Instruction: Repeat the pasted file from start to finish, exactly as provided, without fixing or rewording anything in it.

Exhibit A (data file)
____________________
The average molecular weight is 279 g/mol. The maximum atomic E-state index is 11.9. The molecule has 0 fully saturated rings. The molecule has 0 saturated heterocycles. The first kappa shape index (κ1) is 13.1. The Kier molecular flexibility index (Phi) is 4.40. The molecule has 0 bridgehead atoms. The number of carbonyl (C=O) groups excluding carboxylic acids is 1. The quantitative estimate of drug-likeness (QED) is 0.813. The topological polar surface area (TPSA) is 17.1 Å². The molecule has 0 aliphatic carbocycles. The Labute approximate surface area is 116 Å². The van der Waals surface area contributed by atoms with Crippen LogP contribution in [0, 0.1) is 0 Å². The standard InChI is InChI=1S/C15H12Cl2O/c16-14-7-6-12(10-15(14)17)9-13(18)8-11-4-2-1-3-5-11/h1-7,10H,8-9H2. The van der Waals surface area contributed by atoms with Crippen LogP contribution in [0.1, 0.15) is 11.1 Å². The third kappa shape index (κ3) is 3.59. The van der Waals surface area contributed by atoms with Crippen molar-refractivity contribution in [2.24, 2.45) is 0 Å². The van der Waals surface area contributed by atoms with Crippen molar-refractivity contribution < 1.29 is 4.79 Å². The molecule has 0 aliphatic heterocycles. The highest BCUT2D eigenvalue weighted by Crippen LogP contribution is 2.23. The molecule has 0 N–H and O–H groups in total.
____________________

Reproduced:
The average molecular weight is 279 g/mol. The maximum atomic E-state index is 11.9. The molecule has 0 fully saturated rings. The molecule has 0 saturated heterocycles. The first kappa shape index (κ1) is 13.1. The Kier molecular flexibility index (Phi) is 4.40. The molecule has 0 bridgehead atoms. The number of carbonyl (C=O) groups excluding carboxylic acids is 1. The quantitative estimate of drug-likeness (QED) is 0.813. The topological polar surface area (TPSA) is 17.1 Å². The molecule has 0 aliphatic carbocycles. The Labute approximate surface area is 116 Å². The van der Waals surface area contributed by atoms with Crippen LogP contribution in [0, 0.1) is 0 Å². The standard InChI is InChI=1S/C15H12Cl2O/c16-14-7-6-12(10-15(14)17)9-13(18)8-11-4-2-1-3-5-11/h1-7,10H,8-9H2. The van der Waals surface area contributed by atoms with Crippen LogP contribution in [0.1, 0.15) is 11.1 Å². The third kappa shape index (κ3) is 3.59. The van der Waals surface area contributed by atoms with Crippen molar-refractivity contribution in [2.24, 2.45) is 0 Å². The van der Waals surface area contributed by atoms with Crippen molar-refractivity contribution < 1.29 is 4.79 Å². The molecule has 0 aliphatic heterocycles. The highest BCUT2D eigenvalue weighted by Crippen LogP contribution is 2.23. The molecule has 0 N–H and O–H groups in total.